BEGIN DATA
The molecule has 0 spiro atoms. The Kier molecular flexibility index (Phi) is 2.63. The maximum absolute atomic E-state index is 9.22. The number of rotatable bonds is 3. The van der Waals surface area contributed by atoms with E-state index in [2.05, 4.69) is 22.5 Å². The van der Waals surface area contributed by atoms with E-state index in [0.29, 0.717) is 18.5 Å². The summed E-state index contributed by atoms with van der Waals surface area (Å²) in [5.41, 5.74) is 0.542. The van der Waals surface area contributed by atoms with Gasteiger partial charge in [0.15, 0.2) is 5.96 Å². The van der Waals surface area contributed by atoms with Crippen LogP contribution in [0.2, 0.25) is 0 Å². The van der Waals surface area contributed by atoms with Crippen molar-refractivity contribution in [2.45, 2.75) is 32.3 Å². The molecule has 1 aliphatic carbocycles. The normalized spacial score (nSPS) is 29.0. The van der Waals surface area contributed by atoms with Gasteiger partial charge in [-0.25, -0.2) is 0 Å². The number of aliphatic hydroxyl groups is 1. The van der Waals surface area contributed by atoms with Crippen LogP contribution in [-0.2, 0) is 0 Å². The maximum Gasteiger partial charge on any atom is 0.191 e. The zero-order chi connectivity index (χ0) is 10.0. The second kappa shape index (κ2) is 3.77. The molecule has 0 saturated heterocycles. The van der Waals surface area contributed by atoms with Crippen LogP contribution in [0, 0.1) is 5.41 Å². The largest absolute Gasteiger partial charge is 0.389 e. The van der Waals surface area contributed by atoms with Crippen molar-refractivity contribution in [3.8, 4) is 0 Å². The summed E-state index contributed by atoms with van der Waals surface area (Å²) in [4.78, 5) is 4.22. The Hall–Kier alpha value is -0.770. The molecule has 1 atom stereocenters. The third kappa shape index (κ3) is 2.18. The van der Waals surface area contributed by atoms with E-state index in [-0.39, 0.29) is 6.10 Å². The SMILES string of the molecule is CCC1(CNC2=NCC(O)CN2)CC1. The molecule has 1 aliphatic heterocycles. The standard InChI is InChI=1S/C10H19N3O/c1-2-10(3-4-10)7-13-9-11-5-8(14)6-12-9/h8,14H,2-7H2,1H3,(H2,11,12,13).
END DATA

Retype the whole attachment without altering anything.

The molecule has 0 spiro atoms. The Kier molecular flexibility index (Phi) is 2.63. The maximum absolute atomic E-state index is 9.22. The number of rotatable bonds is 3. The van der Waals surface area contributed by atoms with E-state index in [2.05, 4.69) is 22.5 Å². The van der Waals surface area contributed by atoms with E-state index in [0.29, 0.717) is 18.5 Å². The summed E-state index contributed by atoms with van der Waals surface area (Å²) in [5.41, 5.74) is 0.542. The van der Waals surface area contributed by atoms with Gasteiger partial charge in [0.15, 0.2) is 5.96 Å². The van der Waals surface area contributed by atoms with Crippen LogP contribution in [0.2, 0.25) is 0 Å². The van der Waals surface area contributed by atoms with Crippen molar-refractivity contribution in [2.45, 2.75) is 32.3 Å². The molecule has 1 aliphatic carbocycles. The normalized spacial score (nSPS) is 29.0. The van der Waals surface area contributed by atoms with Gasteiger partial charge in [-0.25, -0.2) is 0 Å². The number of aliphatic hydroxyl groups is 1. The van der Waals surface area contributed by atoms with Crippen LogP contribution in [-0.2, 0) is 0 Å². The maximum Gasteiger partial charge on any atom is 0.191 e. The zero-order chi connectivity index (χ0) is 10.0. The second kappa shape index (κ2) is 3.77. The molecule has 0 saturated heterocycles. The van der Waals surface area contributed by atoms with Crippen LogP contribution in [0, 0.1) is 5.41 Å². The largest absolute Gasteiger partial charge is 0.389 e. The van der Waals surface area contributed by atoms with Crippen molar-refractivity contribution in [3.8, 4) is 0 Å². The summed E-state index contributed by atoms with van der Waals surface area (Å²) in [4.78, 5) is 4.22. The Hall–Kier alpha value is -0.770. The molecule has 1 atom stereocenters. The third kappa shape index (κ3) is 2.18. The van der Waals surface area contributed by atoms with E-state index in [-0.39, 0.29) is 6.10 Å². The SMILES string of the molecule is CCC1(CNC2=NCC(O)CN2)CC1. The molecule has 1 aliphatic heterocycles. The standard InChI is InChI=1S/C10H19N3O/c1-2-10(3-4-10)7-13-9-11-5-8(14)6-12-9/h8,14H,2-7H2,1H3,(H2,11,12,13).